In the Variorum, Franklin cites Henry Vaughan Emmons – a member of the class of 1854 at Amherst College – as "perhaps foremost" among those she circulated her poems to. He also acknowledges Higginson as a central figure in her life. His focus on masculine influences is furthered in the Variorum by a discussion of her "Master" letters and their intended male recipient. This argument stands in direct contrast to Hart and Smith, whose Open Me Carefully argues that Susan Huntington Dickinson was Emily's primary recipient (See "Hart and Smith" discussion for further comparison). While he does recognize Susan as an active participant in Dickinson's poetry-making, he does not directly explore the nature of their relationship. Rather than acknowledging the significance of Susan to Emily's life and writings – as other editors have done – he highlights a supposed decrease in the number of poems actually sent to Susan. Despite his silences around Susan, his choice to acknowledge her at all, especially considering her complete absence in the Manuscript Books, is a step in the right direction.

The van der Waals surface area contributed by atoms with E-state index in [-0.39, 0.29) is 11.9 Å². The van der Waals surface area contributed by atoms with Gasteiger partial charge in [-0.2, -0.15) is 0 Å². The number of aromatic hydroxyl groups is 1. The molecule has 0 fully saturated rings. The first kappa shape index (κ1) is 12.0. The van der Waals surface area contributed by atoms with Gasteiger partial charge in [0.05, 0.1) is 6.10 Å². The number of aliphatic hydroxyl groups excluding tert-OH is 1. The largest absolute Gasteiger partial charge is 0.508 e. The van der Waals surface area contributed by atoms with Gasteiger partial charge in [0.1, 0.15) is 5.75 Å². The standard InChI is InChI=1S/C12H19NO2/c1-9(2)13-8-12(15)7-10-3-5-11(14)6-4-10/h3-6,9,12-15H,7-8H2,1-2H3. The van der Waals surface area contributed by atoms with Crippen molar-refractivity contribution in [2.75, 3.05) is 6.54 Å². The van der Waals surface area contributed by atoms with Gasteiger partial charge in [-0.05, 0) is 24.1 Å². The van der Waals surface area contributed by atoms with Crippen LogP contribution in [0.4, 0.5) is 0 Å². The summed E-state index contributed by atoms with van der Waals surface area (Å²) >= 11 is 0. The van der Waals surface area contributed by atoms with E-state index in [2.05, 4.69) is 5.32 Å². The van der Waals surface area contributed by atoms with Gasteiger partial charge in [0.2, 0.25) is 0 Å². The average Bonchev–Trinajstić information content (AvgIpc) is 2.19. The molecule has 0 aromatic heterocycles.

The Introductions to Franklin's Variorum, Manuscript Books, and The Editing Practices of Emily Dickinson all open with basically the same doctrine: Emily Dickinson did not "publish." In the Variorum specifically, he describes Dickinson as an unpublished poet who left her poems unprepared for public reception. Nevertheless, there is ample evidence in her various correspondences to prove that she was circulating her poems among friends. This is a form of publication, albeit for a relatively small audience. What Franklin fails to do is to make a distinction between publishing and printing. Interestingly, in the Manuscript Books Introduction, Franklin later acknowledges Emily's sending copies of her poems to friends as "a form of publication" (x). This contradiction to his earlier statement suggests that he has not made the distinction between printing and publishing for himself.

Editorial Theories and Assumptions